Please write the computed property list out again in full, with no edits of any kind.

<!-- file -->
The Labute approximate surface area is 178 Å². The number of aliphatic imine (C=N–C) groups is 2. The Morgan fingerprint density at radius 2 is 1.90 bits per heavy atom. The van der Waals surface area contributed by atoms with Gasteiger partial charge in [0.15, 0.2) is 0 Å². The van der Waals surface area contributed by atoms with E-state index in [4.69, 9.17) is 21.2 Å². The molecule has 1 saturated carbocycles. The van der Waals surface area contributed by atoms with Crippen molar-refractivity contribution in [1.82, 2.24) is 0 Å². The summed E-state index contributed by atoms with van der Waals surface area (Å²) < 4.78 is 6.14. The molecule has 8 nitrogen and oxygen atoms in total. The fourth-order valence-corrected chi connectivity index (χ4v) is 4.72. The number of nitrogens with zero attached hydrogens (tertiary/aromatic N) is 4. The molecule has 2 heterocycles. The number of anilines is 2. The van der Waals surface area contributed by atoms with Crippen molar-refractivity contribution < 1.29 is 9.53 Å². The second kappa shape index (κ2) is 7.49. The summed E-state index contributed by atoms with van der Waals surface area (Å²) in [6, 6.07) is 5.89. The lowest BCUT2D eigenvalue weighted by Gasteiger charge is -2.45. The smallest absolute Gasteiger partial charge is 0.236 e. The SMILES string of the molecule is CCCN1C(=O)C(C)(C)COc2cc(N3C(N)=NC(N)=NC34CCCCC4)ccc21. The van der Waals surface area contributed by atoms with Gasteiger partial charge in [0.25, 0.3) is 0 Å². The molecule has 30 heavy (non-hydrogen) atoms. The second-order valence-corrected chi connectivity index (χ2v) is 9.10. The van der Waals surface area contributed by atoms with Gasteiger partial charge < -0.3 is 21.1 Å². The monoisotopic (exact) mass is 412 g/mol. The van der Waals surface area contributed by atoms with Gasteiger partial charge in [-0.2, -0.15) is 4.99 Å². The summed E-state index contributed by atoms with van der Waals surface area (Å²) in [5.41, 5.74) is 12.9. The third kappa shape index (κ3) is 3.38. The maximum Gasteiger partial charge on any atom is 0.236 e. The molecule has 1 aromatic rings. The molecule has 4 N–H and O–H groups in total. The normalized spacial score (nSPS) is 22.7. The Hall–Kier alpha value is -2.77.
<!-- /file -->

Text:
The Labute approximate surface area is 178 Å². The number of aliphatic imine (C=N–C) groups is 2. The Morgan fingerprint density at radius 2 is 1.90 bits per heavy atom. The van der Waals surface area contributed by atoms with Gasteiger partial charge in [0.15, 0.2) is 0 Å². The van der Waals surface area contributed by atoms with E-state index in [4.69, 9.17) is 21.2 Å². The molecule has 1 saturated carbocycles. The van der Waals surface area contributed by atoms with Crippen molar-refractivity contribution in [1.82, 2.24) is 0 Å². The summed E-state index contributed by atoms with van der Waals surface area (Å²) < 4.78 is 6.14. The molecule has 8 nitrogen and oxygen atoms in total. The fourth-order valence-corrected chi connectivity index (χ4v) is 4.72. The number of nitrogens with zero attached hydrogens (tertiary/aromatic N) is 4. The molecule has 2 heterocycles. The number of anilines is 2. The van der Waals surface area contributed by atoms with Crippen molar-refractivity contribution < 1.29 is 9.53 Å². The second kappa shape index (κ2) is 7.49. The summed E-state index contributed by atoms with van der Waals surface area (Å²) in [6, 6.07) is 5.89. The lowest BCUT2D eigenvalue weighted by Gasteiger charge is -2.45. The smallest absolute Gasteiger partial charge is 0.236 e. The SMILES string of the molecule is CCCN1C(=O)C(C)(C)COc2cc(N3C(N)=NC(N)=NC34CCCCC4)ccc21. The van der Waals surface area contributed by atoms with Gasteiger partial charge in [0.25, 0.3) is 0 Å². The molecule has 30 heavy (non-hydrogen) atoms. The second-order valence-corrected chi connectivity index (χ2v) is 9.10. The van der Waals surface area contributed by atoms with Gasteiger partial charge < -0.3 is 21.1 Å². The monoisotopic (exact) mass is 412 g/mol. The van der Waals surface area contributed by atoms with Gasteiger partial charge in [-0.2, -0.15) is 4.99 Å². The summed E-state index contributed by atoms with van der Waals surface area (Å²) in [5.41, 5.74) is 12.9. The third kappa shape index (κ3) is 3.38. The maximum Gasteiger partial charge on any atom is 0.236 e. The molecule has 1 aromatic rings. The molecule has 4 N–H and O–H groups in total. The normalized spacial score (nSPS) is 22.7. The Hall–Kier alpha value is -2.77.